In a series of 53 drawings, a quirky, orange monster with blue horns waves his clawed tentacles and then explodes in a confetti-like burst.

Thornton, complete with a uni-brow and yellow eyes, is the creation of Southern Oregon University professor Miles Inada, who teaches courses in animation, digital design, comics and picture books.

Thornton's personality comes to life on a sprite sheet — a sequence of animated images used in video games — displayed in "Shapes of Curiosity: SOU Creative Arts Faculty Exhibition." The exhibit runs through March 11 at the Schneider Museum of Art, near the corner of Siskiyou Boulevard and Indiana Street on SOU's Ashland campus.

The diverse exhibit includes animation, drawings, video, prints, sculpture, photography and installations. The museum is open from 10 a.m. to 4 p.m. Monday through Saturday. Admission is free.

Inada is collaborating with Adam Callaway, also an SOU instructor, to create creatures for a video game. Two of those inventions are included in the exhibit.

"The pieces on display are more like toys," Inada says. "They are little experiments with what we could do with characters. It's a way to get to know the characters and their personalities, what they want and how they walk and move."

He uses a pen on a computer to hand-draw his digital creations. 

"You still end up doing as much work as with traditional animation. You're just doing it on a computer," he says.

Inada will lead three comic book-making sessions at 10 a.m., 11 a.m. and noon Saturday, Feb. 11, in Room 101 of the Marion Ady Building near the Schneider Museum. The sessions are part of Free Family Day activities in and near the museum from 10 a.m. to 1 p.m. Saturday.

"Comics are immediately satisfying and expressive — versus animation, which takes a lot of work for a tiny result," he says. "Comics are a great way to get started. You can get your ideas down quickly."

Inada said Free Family Day participants will learn how to use words, layout and images to advance a story.

"In comics, the drawing needs to tell the story. You have a different criteria than if you're just making a painting," he says.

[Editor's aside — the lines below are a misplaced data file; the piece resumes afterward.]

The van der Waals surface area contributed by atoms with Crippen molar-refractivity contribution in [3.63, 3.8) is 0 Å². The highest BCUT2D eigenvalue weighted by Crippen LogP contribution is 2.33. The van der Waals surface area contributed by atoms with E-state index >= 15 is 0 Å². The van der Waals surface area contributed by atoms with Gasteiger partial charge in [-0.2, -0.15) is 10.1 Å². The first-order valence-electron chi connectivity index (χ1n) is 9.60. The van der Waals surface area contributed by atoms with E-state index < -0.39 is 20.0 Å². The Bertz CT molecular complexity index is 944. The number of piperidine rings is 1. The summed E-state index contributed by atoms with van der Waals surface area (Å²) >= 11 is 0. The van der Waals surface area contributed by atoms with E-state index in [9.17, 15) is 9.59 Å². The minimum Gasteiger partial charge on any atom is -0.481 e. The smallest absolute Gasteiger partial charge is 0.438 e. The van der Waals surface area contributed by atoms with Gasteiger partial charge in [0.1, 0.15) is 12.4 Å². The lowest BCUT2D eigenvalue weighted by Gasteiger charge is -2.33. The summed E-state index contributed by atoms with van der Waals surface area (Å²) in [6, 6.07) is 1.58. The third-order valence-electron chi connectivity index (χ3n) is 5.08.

SOU professor Cody Bustamante, another artist with work in the exhibit, also combines words and imagery. His mixed-media pieces on paper and paperboard are inspired by Herman Melville's classic novel "Moby Dick."

" 'Moby Dick' has always been a source of inspiration for me because it's so rich with metaphors and deals with all kinds of aspects of human behavior — from Captain Ahab's maniacal pursuit of the whale to the mob mentality of the crew at times," he says. "Lots of artists have referred to 'Moby Dick' because it is such a rich novel. There's the terror and sublime beauty of the ocean environment. People are out in the ocean by themselves in dangerous circumstances. The ocean makes humans feel small."

Bustamante discovered a 19th century ink stamp of a whale used in whalers' logs. When a whale was killed, a person on board would stamp a silhouette of a whale, then write in the number of barrels of oil extracted from it.

"The stamp was really beautiful and elegant. I carved my own stamp from an eraser. I've been experimenting with it by using the image of the whale repeatedly in clusters and rows," he says.

One piece has dozens of whale images stamped in a long row, with numbers written inside like "69," "103" and "92."

Whales were hunted nearly to extinction for their oil, which was used to light lamps, and to make products such as soap and margarine.

Also in the exhibit, associate professor David Bithell has fashioned an intriguing, high-tech installation that mixes sound and light. 

Visitors who go through a heavy, black curtain into a side room will see stationary aluminum discs and a small white light bouncing around like an errant pinball machine ball. The light appears to be pinging off the metal discs, creating random musical notes.

"The light is not actually causing the aluminum disc to vibrate. A striker hits the disc," Bithell explains.

Creating the illusion that a small light is causing the metal to ring out required Bithell to write software that controls computer messages sent to each aluminum disc.

"It's a minimal form of artificial intelligence," he says. "The computer decides what to play and how loud."

The aluminum discs appear to glow, but they are actually illuminated with spotlights.

Bustamante says he is enjoying the mix of art forms in the faculty exhibit, which was curated by Kelly Worman.

"The artistic accomplishments of the faculty are pretty amazing," he says. "It's invigorating to encounter that. We get so busy we only see each other's work every few years. It's exciting to see how accomplished my colleagues are — from traditional to really on the cutting edge."

Other artists in the exhibit are Garrick Imatani, Kyle Peets, Max Reinhardt, Margaret Sjogren, Robin Strangfeld and Summer Ventis.